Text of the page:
Matthew Biggins

@matthewbiggins

The Promise of Ubiquitous Internet: A SpaceX Story

Let’s face it. We are attached to our phones. We feel phantom vibrations when we wrongly think our phone vibrates indicating we got a message. We get anxiety when we don’t have our phones with us and feel as if we lost a body part. We are helpless when our phone batteries die.

While this article won’t help you with the whole losing your phone thing, there is hope my friends. A solution to that battery problem is a few years away.

But even more exciting: within the next 10 years, we may never lose Internet access again. Ubiquitous, ever-present, globe-encompassing Internet…beamed from space. No, it is not aliens, but rather Elon Musk — so not far off.

Musk’s rocket company SpaceX is in the news recently, and for good reason, they just re-launched a rocket they had previously used before (more on that later). What you probably won’t hear about though, is what this means for the SpaceX plan to launch an array of 4,425 satellites to blanket the earth in up to 1 Gbps Internet speed per user. That is quite a statement, so let’s parse out a few things.

1) To put that number of satellites in context, there are currently less than 1,500 functioning satellites orbiting earth. Musk and SpaceX plan to nearly 3x that!

2) 1Gbps is 44x faster than my current Comcast Internet download speed.

or for those visual learners:

3) Groundwork for this initiative began in 2014, but there is no definitive timeline due to uncertainties surrounding technological developments. SpaceX President Gwynne Shotwell confirmed this back in October. And Musk says it will take more than 5 years to complete.

4) This array will cost at least $10 billion according to SpaceX with potential revenue of $30 billion by 2025 by some estimates.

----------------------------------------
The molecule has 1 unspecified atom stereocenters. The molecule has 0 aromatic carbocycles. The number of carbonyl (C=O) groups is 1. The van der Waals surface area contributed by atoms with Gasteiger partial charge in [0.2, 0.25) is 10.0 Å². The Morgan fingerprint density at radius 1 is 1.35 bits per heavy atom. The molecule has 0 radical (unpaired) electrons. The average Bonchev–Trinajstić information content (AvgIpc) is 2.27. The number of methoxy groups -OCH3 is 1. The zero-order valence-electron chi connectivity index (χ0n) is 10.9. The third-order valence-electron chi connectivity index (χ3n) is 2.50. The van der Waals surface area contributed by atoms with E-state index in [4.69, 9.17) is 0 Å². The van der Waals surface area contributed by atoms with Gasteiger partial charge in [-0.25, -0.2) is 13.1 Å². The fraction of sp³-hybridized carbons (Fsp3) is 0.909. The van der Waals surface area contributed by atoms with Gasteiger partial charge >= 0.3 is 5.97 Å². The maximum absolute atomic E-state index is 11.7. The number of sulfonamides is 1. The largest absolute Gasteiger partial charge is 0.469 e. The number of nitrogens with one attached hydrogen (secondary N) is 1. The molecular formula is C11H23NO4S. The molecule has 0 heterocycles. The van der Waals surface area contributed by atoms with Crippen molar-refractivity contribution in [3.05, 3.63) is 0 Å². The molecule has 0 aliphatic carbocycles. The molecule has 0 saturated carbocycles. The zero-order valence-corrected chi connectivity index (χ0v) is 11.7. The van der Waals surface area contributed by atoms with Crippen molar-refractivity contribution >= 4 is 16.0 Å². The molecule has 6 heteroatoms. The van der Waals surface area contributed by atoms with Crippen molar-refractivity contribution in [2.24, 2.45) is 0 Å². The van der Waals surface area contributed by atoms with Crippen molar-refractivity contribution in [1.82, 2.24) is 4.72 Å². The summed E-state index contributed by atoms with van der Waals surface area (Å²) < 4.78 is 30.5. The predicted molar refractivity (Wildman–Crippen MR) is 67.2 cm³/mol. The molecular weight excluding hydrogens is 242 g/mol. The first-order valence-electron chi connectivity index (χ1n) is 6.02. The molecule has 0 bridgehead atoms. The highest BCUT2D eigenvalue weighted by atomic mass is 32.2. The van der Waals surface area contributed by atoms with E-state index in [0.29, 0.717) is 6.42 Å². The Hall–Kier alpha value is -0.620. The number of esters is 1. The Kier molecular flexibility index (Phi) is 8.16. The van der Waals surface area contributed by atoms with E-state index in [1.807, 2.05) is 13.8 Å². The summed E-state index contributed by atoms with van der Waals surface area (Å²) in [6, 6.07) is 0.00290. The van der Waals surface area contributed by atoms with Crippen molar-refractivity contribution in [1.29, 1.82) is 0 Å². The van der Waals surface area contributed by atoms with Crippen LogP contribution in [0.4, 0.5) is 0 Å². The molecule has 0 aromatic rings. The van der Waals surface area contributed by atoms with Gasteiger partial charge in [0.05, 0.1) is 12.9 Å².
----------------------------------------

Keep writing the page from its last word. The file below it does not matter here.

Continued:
But, you may be wondering hasn’t this been tried before? Well, yes but this time is different. The first attempt happened 20 years ago when Teledesic, a company backed by a cool $1 billion, burned through capital before failing in the early 2000s. A handful of other ventures have ended in bankruptcy. OneWeb has plans to provide similar Internet access, albeit on a smaller scale of 648 satellites. However, these companies all face or faced one similar problem that SpaceX does not.

Vertical integration. For one, SpaceX does the majority of their own manufacturing and is in the process of building their own satellites. And more importantly, SpaceX already has the cheapest rocket launch costs: ~$60 million compared to ULA’s ~$125 million (this is being generous to ULA). And with the first reusable rocket successfully re-launched this past week…

…in the near term the cost could decrease by more than an order of magnitude — costing millions as opposed to tens of millions on a per launch basis. Think about it. If a rocket can reliably be used 10 times, then each flight up need only cost a tenth as much. This passes the common sense test. For an industry where costs still routinely run hundreds of millions of dollars, not to mention the cost a decade ago before SpaceX had launched its first rocket, this is nothing short of miraculous. What all this means is that the SpaceX satellite plans will have direct access to the lowest-cost and most reliable rockets, because they make them. No other satellite maker or rocket company has this unique advantage SpaceX does, even if most of its competitors are governments.

The result will be nothing short of a complete revolution in the Space industry. Besides incredibly fast, ubiquitous, and cheap Internet, humanity will get unprecedented access to space and the fertile ground this promises for continued innovation.

So in the future when you are camping in Zion National Park and binging on your latest Netflix obsession. Be sure to take a moment to look up at the night sky and see if you can spot the tiny speck that is Mars. For without the dream of setting foot there, SpaceX never would have got its start and you would now be stuck in a national park without Netflix. What a shame that would be.

follow Matthew Biggins on here or LinkedIn for more

SpaceX

More by Matthew Biggins

Topics of interest

More Related Stories